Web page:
Knox and Aikman, JJ.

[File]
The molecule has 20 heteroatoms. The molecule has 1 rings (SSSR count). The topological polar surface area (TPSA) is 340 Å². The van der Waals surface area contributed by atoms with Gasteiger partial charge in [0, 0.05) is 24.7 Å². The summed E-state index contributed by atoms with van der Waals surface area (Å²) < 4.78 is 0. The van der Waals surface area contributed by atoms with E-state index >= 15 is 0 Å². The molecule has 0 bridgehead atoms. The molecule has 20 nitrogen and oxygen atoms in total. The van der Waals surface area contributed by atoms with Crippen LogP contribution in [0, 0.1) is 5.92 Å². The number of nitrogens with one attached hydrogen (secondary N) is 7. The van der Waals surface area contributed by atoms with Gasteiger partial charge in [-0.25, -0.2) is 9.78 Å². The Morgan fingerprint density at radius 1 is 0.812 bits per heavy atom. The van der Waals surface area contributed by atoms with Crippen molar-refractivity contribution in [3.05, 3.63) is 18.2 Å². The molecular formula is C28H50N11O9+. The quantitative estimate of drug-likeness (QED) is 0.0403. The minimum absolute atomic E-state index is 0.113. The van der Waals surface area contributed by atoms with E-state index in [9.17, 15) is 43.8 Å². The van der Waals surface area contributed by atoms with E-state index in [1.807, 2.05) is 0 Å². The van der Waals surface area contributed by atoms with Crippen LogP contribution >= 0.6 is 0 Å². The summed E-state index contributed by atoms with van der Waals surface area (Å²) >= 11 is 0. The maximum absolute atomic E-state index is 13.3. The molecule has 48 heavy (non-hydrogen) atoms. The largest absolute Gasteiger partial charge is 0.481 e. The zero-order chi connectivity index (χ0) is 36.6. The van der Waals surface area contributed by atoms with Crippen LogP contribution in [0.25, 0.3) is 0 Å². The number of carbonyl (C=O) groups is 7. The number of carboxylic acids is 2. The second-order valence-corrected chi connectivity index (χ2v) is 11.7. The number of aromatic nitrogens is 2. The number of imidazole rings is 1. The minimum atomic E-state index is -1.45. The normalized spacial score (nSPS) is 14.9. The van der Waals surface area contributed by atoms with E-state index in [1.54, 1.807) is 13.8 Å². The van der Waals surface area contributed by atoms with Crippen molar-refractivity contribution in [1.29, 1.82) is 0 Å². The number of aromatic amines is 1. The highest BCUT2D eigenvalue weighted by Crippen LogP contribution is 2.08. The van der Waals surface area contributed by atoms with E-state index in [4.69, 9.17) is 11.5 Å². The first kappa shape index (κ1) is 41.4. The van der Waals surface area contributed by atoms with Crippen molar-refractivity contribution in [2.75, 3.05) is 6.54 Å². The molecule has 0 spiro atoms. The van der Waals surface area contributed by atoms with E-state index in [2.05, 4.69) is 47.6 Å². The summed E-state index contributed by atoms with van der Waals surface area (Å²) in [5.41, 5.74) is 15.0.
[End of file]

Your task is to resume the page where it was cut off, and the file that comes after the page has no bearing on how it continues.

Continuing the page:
1. The question with which we have to deal in this appeal is whether a decree of a Revenue Court is property which is liable to attachment and sale in execution of a decree of a Civil Court. The Subordinate Judge of Jaunpur relying on the precedent in the ease of Onkar Singh v. Bhup Singh (1894) I.L.R. 16 All, 496, held that the decree of a Revenue Court did not fall within the provisions of Section 273 of the Code of Civil Procedure. He accordingly upheld the objection which had been addressed to him that the decree could not be attached and sold by, the Civil Court at all, and discharged an injunction which he had addressed to the Revenue Court of Jaunpur. The learned Counsel for the appellants asks us to hold that a decree of a Revenue Court is liable to attachment and sale under the provisions of the Code of Civil Procedure, on the ground that the words in Section 273, namely, a ' decree for money passed by any other Court ' are wide enough to include decrees of Revenue Courts. We are unable to follow him in this contention. The definition given to the word 'decree' in Section 2 of the Code of Civil Procedure is one which directs that subject to anything repugnant in the subject or context, the word 'decree' in the Code means the formal ex-pression of an adjudication upon any right, claim, or defence setupina Civil Court. It is noticeable that in the corresponding definition in Act No. X of 1877, the word 'civil,' which is introduced in the Act of 1882, found no place. There is nothing in Section 273 repugnant in the subject or context to the definition of 'decree' in Section 2 of the Code of Civil Procedure, and it must, therefore, be read as it stands into that section. The learned Counsel, however, argued that it did not follow that if Section 273 did not apply, decrees of the Revenue Courts were exempted from the general provision under which property was liable to attachment and sale. He relied upon the provisions of Section 266, and contended that decrees of the Revenue Courts were certainly covered either by the word 'debt' or by the words 'all other saleable property, movable or immovable, belonging to the judgment-debtor, or over which or the profits of which he has a disposing power which be may exercise for his own benefit,' In this view he is certainly supported by the precedent in the case of Prince Gholam Mohamed v. Indra Chand Jahuri (1871) 7 B.L.R. 318, in which it was held that a decree of a Court falls within the description of 'other property.' The argument in reply for the other side to the effect that had the Legislature intended decrees to be property liable to attachment and sale it would certainly have mentioned them, in Section 266, is met at once by the observation that the provisions of Section 273 and of similar sections leave no doubt whatever but that it was intended that decrees should be liable to attachment. It was further argued that it had been held by this Court in Full Bench in the case of Takiya Began v. Siraj-ud-daula Weekly Notes, 1885, p. 123, and in an early case Sultan Kuar v. Gulzari Lal (1879) I.L.R. 2 All. 290, that a decree for money could not be sold in execution. On looking into these cases we find that all that was held there was that as special provision had been made by Section 273 for dealing with decrees which had been attached in execution, such decrees could not be sold. We have, however, held that in this case Section 273 does not apply, and therefore the ratio decidendi of the cases relied on has no application here. The learned Counsel for the appellants asks us to treat the decree as if it fell within the provisions of Section 272. This section would have been applicable had the decree of the Revenue Court been executed and the proceeds deposited in Court. So far as we know, matters have not reached this stage. The decree, while still a decree, appears to us to stand in the position of an ordinary debt, to be dealt with under the provisions of Section 268 of the Code of Civil Procedure. We decree this appeal, set aside the decree of the Court below, and remand the case to the Court below with directions to restore the application for execution to the file of pending applications, and to deal with it according to law. The appellants will have the costs of this appeal. The costs of the first Court will abide the result.